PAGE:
JERUSALEM • Israel's Defence Minister has rejected calls for an inquiry into the killing of 15 Palestinians by the military during a Palestinian demonstration that turned violent at the Gaza-Israel border.
Hamas, the dominant Palestinian group in Gaza, said five of the dead were members of its armed wing. Israel said eight of the 15 belonged to Hamas, designated a terrorist group by Israel and the West, and that two others came from other militant factions.
United Nations Secretary-General Antonio Guterres has called for an independent investigation into last Friday's bloodshed.
His appeal was echoed by the European Union's foreign policy chief Federica Mogherini, Amnesty International, as well as Ms Tamar Zandberg, leader of Israel's left-wing opposition Meretz party.
"Israeli soldiers did what was necessary. I think all our soldiers deserve a medal," Israeli Defence Minister Avigdor Lieberman told Army Radio yesterday.
"As for a commission of inquiry - there won't be one."
Tens of thousands of Palestinians gathered last Friday along the fenced 65km frontier, where tents had been erected for a planned six-week protest pressing for a right of return for refugees and their descendants to what is now Israel.
SOLDIERS DID RIGHT
Israeli soldiers did what was necessary. I think all our soldiers deserve a medal. As for a commission of inquiry - there won't be one.
MR AVIGDOR LIEBERMAN, Israel's Defence Minister.
But hundreds ignored calls from organisers and the Israeli military to stay away from the frontier.
The military said some of those who were shot had fired at soldiers, rolled burning tyres and hurled rocks and fire bombs towards the border. Israeli and Palestinian leaders blamed each other for the 15 deaths.
Palestinian Authority President Mahmoud Abbas said Israel was "fully responsible" for killing his countrymen, and a video appearing to show an unarmed teenager being gunned down by Israeli sniper fire was circulated on Palestinian media.
The Israeli army argued that Gazan militants were using civilian protesters as cover as they fired at soldiers and tried to lay explosives near the border fence.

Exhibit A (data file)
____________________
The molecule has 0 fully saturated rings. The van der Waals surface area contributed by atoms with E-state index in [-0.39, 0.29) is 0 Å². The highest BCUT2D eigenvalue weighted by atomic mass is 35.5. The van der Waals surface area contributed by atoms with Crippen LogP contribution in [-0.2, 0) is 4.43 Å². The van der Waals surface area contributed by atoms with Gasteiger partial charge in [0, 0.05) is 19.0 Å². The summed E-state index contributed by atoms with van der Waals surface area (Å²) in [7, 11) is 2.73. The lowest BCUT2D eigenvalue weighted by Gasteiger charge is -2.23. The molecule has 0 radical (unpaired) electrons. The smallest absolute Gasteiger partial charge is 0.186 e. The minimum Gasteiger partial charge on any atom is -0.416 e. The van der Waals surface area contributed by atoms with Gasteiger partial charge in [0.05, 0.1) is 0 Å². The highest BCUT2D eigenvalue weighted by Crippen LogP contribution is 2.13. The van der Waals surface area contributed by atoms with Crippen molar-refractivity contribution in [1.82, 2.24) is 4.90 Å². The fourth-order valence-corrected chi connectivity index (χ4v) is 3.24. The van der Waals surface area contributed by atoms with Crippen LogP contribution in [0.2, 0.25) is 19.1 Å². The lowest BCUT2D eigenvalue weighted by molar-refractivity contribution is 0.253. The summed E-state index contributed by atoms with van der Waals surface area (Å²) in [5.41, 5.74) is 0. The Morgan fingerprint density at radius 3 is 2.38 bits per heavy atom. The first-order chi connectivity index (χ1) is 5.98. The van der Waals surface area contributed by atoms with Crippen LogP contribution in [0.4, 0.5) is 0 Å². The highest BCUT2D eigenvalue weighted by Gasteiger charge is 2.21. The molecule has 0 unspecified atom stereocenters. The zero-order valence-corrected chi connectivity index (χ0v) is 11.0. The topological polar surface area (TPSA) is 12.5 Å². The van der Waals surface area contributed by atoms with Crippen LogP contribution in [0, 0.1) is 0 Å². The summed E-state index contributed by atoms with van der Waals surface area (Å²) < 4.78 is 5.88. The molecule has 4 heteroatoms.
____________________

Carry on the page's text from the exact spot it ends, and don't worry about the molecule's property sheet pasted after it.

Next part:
"The use of live ammunition should, in particular, be part of an independent and transparent investigation," Ms Mogherini said in a statement last Saturday.
"While Israel has the right to protect its borders, the use of force must be proportionate at all times."
The protest is scheduled to culminate on May 15, when Palestinians mark the Nakba, or "catastrophe", during which hundreds of thousands fled or were driven out of their homes in 1948, when the state of Israel was created.
Israel has long ruled out any right of return, fearing it would lose its Jewish majority.
Last Saturday, Israeli troops using live ammunition and rubber bullets shot and wounded about 70 Palestinians among demonstrators at the border, Palestinian officials said. Witnesses said stones were thrown at the soldiers.
Israel says Hamas is using the protests to deflect frustration among Gaza's two million inhabitants over deepening economic hardship. Israel withdrew from Gaza in 2005 but, citing security concerns, still tightly controls its land and sea borders. Egypt also keeps its Gaza frontier largely shut.
The violence prompted a draft United Nations Security Council statement urging restraint and calling for an investigation into the clashes on the Gaza-Israel border, but this was blocked by the United States last Saturday, diplomats said.
Kuwait, which represents Arab countries on the council, presented the proposed statement, which also reaffirmed "the right to peaceful protest".
The draft statement was circulated to the council last Friday, but the US later raised objections and said it did not support its adoption, a UN Security Council diplomat told Agence France-Presse.
US President Donald Trump has harshly criticised the Palestinians in the past, but the State Department said only that it was "deeply saddened" by the loss of life and urged steps to lower tensions.
REUTERS, BLOOMBERG, AGENCE FRANCE-PRESSE